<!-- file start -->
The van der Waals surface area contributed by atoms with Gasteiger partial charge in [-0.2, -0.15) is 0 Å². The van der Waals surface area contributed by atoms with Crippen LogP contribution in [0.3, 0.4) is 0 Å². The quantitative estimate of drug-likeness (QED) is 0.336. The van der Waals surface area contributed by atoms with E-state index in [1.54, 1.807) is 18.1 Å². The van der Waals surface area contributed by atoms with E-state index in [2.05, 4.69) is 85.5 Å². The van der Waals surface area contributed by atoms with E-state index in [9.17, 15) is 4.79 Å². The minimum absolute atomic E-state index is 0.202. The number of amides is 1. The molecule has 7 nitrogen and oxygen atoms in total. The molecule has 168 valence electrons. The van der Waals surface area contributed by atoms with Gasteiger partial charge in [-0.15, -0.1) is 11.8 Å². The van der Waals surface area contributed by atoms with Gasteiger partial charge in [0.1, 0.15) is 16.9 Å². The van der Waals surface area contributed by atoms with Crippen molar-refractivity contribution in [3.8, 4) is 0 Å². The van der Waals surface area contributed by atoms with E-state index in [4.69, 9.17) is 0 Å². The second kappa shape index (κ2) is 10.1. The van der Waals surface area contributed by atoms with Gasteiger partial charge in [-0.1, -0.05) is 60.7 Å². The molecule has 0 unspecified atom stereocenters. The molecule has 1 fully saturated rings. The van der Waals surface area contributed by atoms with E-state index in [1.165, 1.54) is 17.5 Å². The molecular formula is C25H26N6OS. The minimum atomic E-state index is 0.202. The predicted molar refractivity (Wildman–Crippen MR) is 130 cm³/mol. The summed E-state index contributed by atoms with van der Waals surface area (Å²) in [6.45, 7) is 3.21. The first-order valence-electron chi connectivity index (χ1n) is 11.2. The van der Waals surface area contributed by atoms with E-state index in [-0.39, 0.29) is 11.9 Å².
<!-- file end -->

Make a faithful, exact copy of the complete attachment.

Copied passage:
The van der Waals surface area contributed by atoms with Gasteiger partial charge in [-0.2, -0.15) is 0 Å². The van der Waals surface area contributed by atoms with Crippen LogP contribution in [0.3, 0.4) is 0 Å². The quantitative estimate of drug-likeness (QED) is 0.336. The van der Waals surface area contributed by atoms with E-state index in [1.54, 1.807) is 18.1 Å². The van der Waals surface area contributed by atoms with E-state index in [2.05, 4.69) is 85.5 Å². The van der Waals surface area contributed by atoms with E-state index in [9.17, 15) is 4.79 Å². The minimum absolute atomic E-state index is 0.202. The number of amides is 1. The molecule has 7 nitrogen and oxygen atoms in total. The molecule has 168 valence electrons. The van der Waals surface area contributed by atoms with Gasteiger partial charge in [-0.15, -0.1) is 11.8 Å². The van der Waals surface area contributed by atoms with Gasteiger partial charge in [0.1, 0.15) is 16.9 Å². The van der Waals surface area contributed by atoms with Crippen molar-refractivity contribution in [3.8, 4) is 0 Å². The van der Waals surface area contributed by atoms with E-state index in [4.69, 9.17) is 0 Å². The second kappa shape index (κ2) is 10.1. The van der Waals surface area contributed by atoms with Gasteiger partial charge in [-0.1, -0.05) is 60.7 Å². The molecule has 0 unspecified atom stereocenters. The molecule has 1 fully saturated rings. The van der Waals surface area contributed by atoms with E-state index in [1.165, 1.54) is 17.5 Å². The molecular formula is C25H26N6OS. The minimum atomic E-state index is 0.202. The predicted molar refractivity (Wildman–Crippen MR) is 130 cm³/mol. The summed E-state index contributed by atoms with van der Waals surface area (Å²) in [6.45, 7) is 3.21. The first-order valence-electron chi connectivity index (χ1n) is 11.2. The van der Waals surface area contributed by atoms with E-state index in [-0.39, 0.29) is 11.9 Å².